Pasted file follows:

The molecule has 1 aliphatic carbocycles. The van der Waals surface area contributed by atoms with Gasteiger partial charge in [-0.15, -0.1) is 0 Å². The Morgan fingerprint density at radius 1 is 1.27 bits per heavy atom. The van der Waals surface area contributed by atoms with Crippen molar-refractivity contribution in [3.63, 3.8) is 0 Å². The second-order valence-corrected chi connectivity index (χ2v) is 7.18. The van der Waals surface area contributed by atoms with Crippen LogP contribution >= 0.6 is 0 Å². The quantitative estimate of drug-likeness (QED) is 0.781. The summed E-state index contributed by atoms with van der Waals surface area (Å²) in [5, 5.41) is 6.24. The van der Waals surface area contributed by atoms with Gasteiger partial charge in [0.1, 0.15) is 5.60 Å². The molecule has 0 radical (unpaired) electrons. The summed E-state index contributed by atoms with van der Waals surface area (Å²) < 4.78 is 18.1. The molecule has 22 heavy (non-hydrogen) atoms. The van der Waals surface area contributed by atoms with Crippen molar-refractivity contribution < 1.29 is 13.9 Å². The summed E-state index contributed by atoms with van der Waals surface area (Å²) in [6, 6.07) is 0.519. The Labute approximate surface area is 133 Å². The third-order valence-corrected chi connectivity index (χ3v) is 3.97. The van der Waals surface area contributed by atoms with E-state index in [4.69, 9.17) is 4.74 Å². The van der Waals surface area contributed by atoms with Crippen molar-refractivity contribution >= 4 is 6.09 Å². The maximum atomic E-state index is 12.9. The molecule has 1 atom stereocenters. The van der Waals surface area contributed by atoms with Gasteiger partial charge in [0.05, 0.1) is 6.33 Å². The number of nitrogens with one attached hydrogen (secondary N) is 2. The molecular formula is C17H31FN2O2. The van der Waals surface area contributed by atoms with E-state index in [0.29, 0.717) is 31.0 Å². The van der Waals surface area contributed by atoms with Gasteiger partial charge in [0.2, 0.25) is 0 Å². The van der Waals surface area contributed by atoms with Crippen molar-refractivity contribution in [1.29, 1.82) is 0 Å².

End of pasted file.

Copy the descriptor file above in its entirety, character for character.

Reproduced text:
The molecule has 1 aliphatic carbocycles. The van der Waals surface area contributed by atoms with Gasteiger partial charge in [-0.15, -0.1) is 0 Å². The Morgan fingerprint density at radius 1 is 1.27 bits per heavy atom. The van der Waals surface area contributed by atoms with Crippen molar-refractivity contribution in [3.63, 3.8) is 0 Å². The second-order valence-corrected chi connectivity index (χ2v) is 7.18. The van der Waals surface area contributed by atoms with Crippen LogP contribution >= 0.6 is 0 Å². The quantitative estimate of drug-likeness (QED) is 0.781. The summed E-state index contributed by atoms with van der Waals surface area (Å²) in [5, 5.41) is 6.24. The van der Waals surface area contributed by atoms with Gasteiger partial charge in [0.1, 0.15) is 5.60 Å². The molecule has 0 radical (unpaired) electrons. The summed E-state index contributed by atoms with van der Waals surface area (Å²) < 4.78 is 18.1. The molecule has 22 heavy (non-hydrogen) atoms. The van der Waals surface area contributed by atoms with Crippen molar-refractivity contribution < 1.29 is 13.9 Å². The summed E-state index contributed by atoms with van der Waals surface area (Å²) in [6, 6.07) is 0.519. The Labute approximate surface area is 133 Å². The third-order valence-corrected chi connectivity index (χ3v) is 3.97. The van der Waals surface area contributed by atoms with E-state index in [4.69, 9.17) is 4.74 Å². The van der Waals surface area contributed by atoms with Crippen molar-refractivity contribution >= 4 is 6.09 Å². The maximum atomic E-state index is 12.9. The molecule has 1 atom stereocenters. The van der Waals surface area contributed by atoms with Gasteiger partial charge in [0.05, 0.1) is 6.33 Å². The number of nitrogens with one attached hydrogen (secondary N) is 2. The molecular formula is C17H31FN2O2. The van der Waals surface area contributed by atoms with E-state index in [0.29, 0.717) is 31.0 Å². The van der Waals surface area contributed by atoms with Gasteiger partial charge in [0.2, 0.25) is 0 Å². The van der Waals surface area contributed by atoms with Crippen molar-refractivity contribution in [1.29, 1.82) is 0 Å².